I grew up in a wonderful home with an amazing mother. My 2 grandmothers lived close by and we were spoiled by them. One was named Anna and the other Rhea Anna. And so my handle if you will is Granny Ann. Together those 3 women taught me everything and taught me how to love living life by hand. I hope you enjoy the adventure as much as I have.

Wednesday, October 10, 2012

Primary Compassion Quilt

I am LDS and every 6 months our church has a 2 day conference with meetings for the entire world wide church. On Saturday evening the men and young men 12 years old and above have a special meeting. They go to the church and watch it.We have a special meeting for women the week before General conference and it is amazing. But on the night the men have meetings we do something fun. We women affectionately call this 'Ladies Night'. It has always been a fun time for me and my girls. We will go out to dinner and a movie. Go shopping. Sometimes we stay home and watch our favorite 'chick-flick' Anne of Green Gables. Now that my family has grown and we have 7 women and lots of children, we stay home and have a potluck meal and do a craft. With the grandchildren getting older I thought we should have a fun, yet meaningful activity for them (which helps to corral them for a minute, but just a minute.) Six months ago they made quilt squares by painting their hands and pressing them on to pre-cut fabric. I was amazed at how careful and patient they were. I had had images of paint all over my house. Then they turned their hand print into something like butterflies or turkeys or flowers, etc. They and their mothers were so creative. Our plan was to give this quilt to a sick child at Primary Children's Hospital. They signed their names and wrote sweet little 'get-better' wishes to the child. But the squares sat and sat on my counter until I finally moved them into the sewing room.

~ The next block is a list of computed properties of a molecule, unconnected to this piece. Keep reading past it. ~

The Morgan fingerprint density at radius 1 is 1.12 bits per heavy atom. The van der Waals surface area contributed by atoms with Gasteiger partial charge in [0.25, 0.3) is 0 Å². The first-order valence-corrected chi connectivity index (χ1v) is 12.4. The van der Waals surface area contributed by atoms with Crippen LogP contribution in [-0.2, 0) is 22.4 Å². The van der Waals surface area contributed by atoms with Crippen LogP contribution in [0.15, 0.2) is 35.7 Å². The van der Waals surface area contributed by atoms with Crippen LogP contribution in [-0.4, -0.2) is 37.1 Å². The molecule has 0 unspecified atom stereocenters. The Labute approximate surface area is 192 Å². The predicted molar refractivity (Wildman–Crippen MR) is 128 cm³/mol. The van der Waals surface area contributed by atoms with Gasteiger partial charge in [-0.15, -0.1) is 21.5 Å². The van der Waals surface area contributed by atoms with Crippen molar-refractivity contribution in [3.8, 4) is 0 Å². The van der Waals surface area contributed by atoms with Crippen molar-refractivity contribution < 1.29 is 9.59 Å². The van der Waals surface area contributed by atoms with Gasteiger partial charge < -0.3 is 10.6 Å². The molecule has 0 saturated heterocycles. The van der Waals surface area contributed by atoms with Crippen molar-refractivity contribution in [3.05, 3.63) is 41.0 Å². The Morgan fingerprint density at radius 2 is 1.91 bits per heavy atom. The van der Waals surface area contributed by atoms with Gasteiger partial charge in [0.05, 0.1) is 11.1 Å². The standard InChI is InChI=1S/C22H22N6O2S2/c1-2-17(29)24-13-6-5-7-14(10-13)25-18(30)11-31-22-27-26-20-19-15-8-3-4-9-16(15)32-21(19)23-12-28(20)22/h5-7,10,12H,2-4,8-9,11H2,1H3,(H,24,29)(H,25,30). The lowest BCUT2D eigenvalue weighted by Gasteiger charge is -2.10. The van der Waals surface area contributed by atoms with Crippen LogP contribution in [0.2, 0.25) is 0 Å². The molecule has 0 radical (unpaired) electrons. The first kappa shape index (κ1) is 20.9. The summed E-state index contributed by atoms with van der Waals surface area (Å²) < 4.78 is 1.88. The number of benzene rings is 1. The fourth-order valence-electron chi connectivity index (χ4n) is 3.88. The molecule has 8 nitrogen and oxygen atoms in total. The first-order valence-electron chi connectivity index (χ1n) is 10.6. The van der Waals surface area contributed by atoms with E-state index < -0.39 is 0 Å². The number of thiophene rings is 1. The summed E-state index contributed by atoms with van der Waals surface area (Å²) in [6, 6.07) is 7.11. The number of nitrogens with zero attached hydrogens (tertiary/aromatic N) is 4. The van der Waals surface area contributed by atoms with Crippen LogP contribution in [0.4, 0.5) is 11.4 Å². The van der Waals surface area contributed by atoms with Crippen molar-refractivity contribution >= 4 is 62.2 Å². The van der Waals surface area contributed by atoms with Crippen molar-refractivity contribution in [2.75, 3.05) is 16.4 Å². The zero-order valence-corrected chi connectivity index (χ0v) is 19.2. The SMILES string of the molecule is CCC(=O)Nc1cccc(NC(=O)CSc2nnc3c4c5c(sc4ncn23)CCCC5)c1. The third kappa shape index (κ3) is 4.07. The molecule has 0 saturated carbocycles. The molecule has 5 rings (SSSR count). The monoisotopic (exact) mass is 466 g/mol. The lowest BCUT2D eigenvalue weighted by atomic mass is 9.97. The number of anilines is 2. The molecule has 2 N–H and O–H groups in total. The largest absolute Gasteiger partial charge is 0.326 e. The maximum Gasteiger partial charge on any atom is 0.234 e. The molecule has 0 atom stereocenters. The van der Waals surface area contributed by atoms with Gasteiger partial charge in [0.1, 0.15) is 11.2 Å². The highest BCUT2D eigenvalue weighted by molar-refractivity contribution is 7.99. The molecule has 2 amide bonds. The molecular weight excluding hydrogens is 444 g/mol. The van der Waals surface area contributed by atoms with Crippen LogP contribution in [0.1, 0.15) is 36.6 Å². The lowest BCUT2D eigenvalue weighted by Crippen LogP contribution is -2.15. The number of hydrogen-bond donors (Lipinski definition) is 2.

Between the guilt and needing another activity for the littles to do, I remembered the quilt. I sewed the squares together, added a back and batting. Then all that needed to be done was to tie it. Well, 7-year-olds are not the best knot tiers. They seem to be able to tie everything else in knots but when it is time to tie a real knot it just wasn't happening. I was a Cub Scout leader for years and taught many a little boy to tie square knots. I guess there is a reason that they start when they are 8. But the littles were so darling and careful as they worked. When we were finished and the quilt frames were put away I checked their knots. Most of them were just half knots like when they are tying their shoes. So maybe it was more my instructions than their skill. So I simply retied the stitches and had a fun time looking at all their squares again.

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